"You canker blossom!" 3 Shakespearean Insults


[uh-send] /əˈsɛnd/
verb (used without object)
to move, climb, or go upward; mount; rise:
The airplane ascended into the clouds.
to slant upward.
to rise to a higher point, rank, or degree; proceed from an inferior to a superior degree or level:
to ascend to the presidency.
to go toward the source or beginning; go back in time.
Music. to rise in pitch; pass from any tone to a higher one.
verb (used with object)
to go or move upward upon or along; climb; mount:
to ascend a lookout tower; to ascend stairs.
to gain or succeed to; acquire:
to ascend the throne.
Origin of ascend
1350-1400; Middle English ascenden < Anglo-French ascendre < Latin ascendere to climb up, equivalent to a- a-5 + -scendere, combining form of scandere to climb. See scan
Related forms
ascendable, ascendible, adjective
reascend, verb
unascendable, adjective
unascended, adjective
1. soar. 6. See climb.
1, 6. descend. Unabridged
Based on the Random House Dictionary, © Random House, Inc. 2015.
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Examples from the web for ascend
  • In this vertical wonderland it seems only right to ascend.
  • You ascend several thousand feet, descend, then ascend again.
  • Together, they ascend the long ladder and polish the stars to a gleaming brilliance.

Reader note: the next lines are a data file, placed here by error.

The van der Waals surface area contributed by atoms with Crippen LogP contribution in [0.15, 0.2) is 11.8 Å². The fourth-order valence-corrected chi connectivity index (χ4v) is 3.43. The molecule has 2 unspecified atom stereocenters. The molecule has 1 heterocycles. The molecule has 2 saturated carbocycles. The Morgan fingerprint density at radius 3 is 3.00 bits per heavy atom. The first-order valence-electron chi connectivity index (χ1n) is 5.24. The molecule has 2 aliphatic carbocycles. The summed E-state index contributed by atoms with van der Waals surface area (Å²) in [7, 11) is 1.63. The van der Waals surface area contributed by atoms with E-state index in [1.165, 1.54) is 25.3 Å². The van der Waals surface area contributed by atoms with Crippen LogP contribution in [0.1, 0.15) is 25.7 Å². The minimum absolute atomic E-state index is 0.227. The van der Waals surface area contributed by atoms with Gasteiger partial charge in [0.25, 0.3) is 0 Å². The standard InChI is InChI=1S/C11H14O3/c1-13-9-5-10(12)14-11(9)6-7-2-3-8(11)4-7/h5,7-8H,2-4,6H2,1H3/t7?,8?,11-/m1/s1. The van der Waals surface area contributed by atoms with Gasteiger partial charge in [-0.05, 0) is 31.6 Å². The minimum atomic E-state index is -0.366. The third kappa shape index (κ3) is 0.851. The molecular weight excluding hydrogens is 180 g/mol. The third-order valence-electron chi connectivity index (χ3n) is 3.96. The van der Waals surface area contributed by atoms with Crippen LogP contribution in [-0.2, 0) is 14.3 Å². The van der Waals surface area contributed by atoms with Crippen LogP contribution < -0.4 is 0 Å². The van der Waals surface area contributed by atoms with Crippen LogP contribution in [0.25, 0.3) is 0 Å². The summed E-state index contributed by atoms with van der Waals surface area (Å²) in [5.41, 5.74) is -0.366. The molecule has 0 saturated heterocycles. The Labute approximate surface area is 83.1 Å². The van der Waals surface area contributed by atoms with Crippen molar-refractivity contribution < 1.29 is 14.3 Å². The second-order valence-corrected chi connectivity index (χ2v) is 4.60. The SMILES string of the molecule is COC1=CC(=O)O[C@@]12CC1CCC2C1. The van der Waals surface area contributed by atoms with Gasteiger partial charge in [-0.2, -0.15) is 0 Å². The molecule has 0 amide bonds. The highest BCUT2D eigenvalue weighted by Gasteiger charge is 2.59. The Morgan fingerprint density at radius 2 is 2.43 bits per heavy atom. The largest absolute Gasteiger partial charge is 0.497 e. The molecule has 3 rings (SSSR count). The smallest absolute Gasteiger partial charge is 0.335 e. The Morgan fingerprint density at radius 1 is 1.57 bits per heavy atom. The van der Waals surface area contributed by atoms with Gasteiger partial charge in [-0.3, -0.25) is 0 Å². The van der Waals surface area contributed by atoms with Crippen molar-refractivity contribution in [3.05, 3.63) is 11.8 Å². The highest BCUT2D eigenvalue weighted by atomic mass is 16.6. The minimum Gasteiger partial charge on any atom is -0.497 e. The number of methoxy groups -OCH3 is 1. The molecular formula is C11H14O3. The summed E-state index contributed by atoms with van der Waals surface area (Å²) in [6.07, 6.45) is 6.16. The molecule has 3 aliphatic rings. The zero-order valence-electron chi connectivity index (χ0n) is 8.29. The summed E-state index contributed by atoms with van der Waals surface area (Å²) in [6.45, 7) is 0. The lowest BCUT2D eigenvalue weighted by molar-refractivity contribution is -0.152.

• Passengers enter through doorways at the center of each car and ascend a central stairway to the seating level.
  • The flashlights of fellow climbers ascend in a bizarre procession.
  • Two crack parachutists will make a series of jumps from balloons that may ascend as high as 90000 feet.
  • The cycle will ascend to the curators again soon enough if there is money.
  • Disks ascend to the top-tune lists almost solely on the strength of juke box play.
  • Then she ascended the steps and surveyed her handiwork.
  • The most versatile boots, however, are the soft suede styles that ascend over the knee.
British Dictionary definitions for ascend


to go or move up (a ladder, hill, slope, etc); mount; climb
(intransitive) to slope or incline upwards
(intransitive) to rise to a higher point, level, degree, etc
to follow (a river) upstream towards its source
to trace (a genealogy, etc) back in time
to sing or play (a scale, arpeggio, etc) from the lower to higher notes
ascend the throne, to become king or queen
Word Origin
C14: from Latin ascendere, from scandere
Collins English Dictionary - Complete & Unabridged 2012 Digital Edition
© William Collins Sons & Co. Ltd. 1979, 1986 © HarperCollins
Publishers 1998, 2000, 2003, 2005, 2006, 2007, 2009, 2012
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Word Origin and History for ascend

late 14c., from Latin ascendere "to climb up, mount, ascend," figuratively "to rise, reach," from ad- "to" (see ad-) + scandere "to climb" (see scan (v.)). Also in 15c. used with a sense "to mount (a female) for copulation." Related: Ascended; ascending. An Old English word for it was stigan.

Online Etymology Dictionary, © 2010 Douglas Harper
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